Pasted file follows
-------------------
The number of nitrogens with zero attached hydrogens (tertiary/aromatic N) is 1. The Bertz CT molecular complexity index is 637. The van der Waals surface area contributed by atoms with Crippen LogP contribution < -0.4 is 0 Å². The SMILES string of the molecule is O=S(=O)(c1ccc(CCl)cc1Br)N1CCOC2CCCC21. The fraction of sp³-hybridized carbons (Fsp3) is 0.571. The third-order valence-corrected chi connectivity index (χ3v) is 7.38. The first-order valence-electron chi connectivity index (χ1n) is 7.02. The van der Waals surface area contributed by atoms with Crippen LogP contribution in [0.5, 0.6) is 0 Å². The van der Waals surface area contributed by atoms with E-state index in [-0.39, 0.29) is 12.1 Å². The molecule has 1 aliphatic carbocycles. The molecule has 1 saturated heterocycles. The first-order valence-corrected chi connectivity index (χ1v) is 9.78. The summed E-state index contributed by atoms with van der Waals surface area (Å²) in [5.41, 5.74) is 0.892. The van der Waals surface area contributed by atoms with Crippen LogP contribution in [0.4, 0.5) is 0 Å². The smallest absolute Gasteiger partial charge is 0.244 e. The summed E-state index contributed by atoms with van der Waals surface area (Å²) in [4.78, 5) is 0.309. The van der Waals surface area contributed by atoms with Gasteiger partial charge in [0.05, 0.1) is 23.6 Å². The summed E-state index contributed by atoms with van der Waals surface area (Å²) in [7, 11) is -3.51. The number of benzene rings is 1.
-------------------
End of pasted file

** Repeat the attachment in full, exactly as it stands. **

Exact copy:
The number of nitrogens with zero attached hydrogens (tertiary/aromatic N) is 1. The Bertz CT molecular complexity index is 637. The van der Waals surface area contributed by atoms with Crippen LogP contribution < -0.4 is 0 Å². The SMILES string of the molecule is O=S(=O)(c1ccc(CCl)cc1Br)N1CCOC2CCCC21. The fraction of sp³-hybridized carbons (Fsp3) is 0.571. The third-order valence-corrected chi connectivity index (χ3v) is 7.38. The first-order valence-electron chi connectivity index (χ1n) is 7.02. The van der Waals surface area contributed by atoms with Crippen LogP contribution in [0.5, 0.6) is 0 Å². The van der Waals surface area contributed by atoms with E-state index in [-0.39, 0.29) is 12.1 Å². The molecule has 1 aliphatic carbocycles. The molecule has 1 saturated heterocycles. The first-order valence-corrected chi connectivity index (χ1v) is 9.78. The summed E-state index contributed by atoms with van der Waals surface area (Å²) in [5.41, 5.74) is 0.892. The van der Waals surface area contributed by atoms with Crippen LogP contribution in [0.4, 0.5) is 0 Å². The smallest absolute Gasteiger partial charge is 0.244 e. The summed E-state index contributed by atoms with van der Waals surface area (Å²) in [4.78, 5) is 0.309. The van der Waals surface area contributed by atoms with Gasteiger partial charge in [0.05, 0.1) is 23.6 Å². The summed E-state index contributed by atoms with van der Waals surface area (Å²) in [7, 11) is -3.51. The number of benzene rings is 1.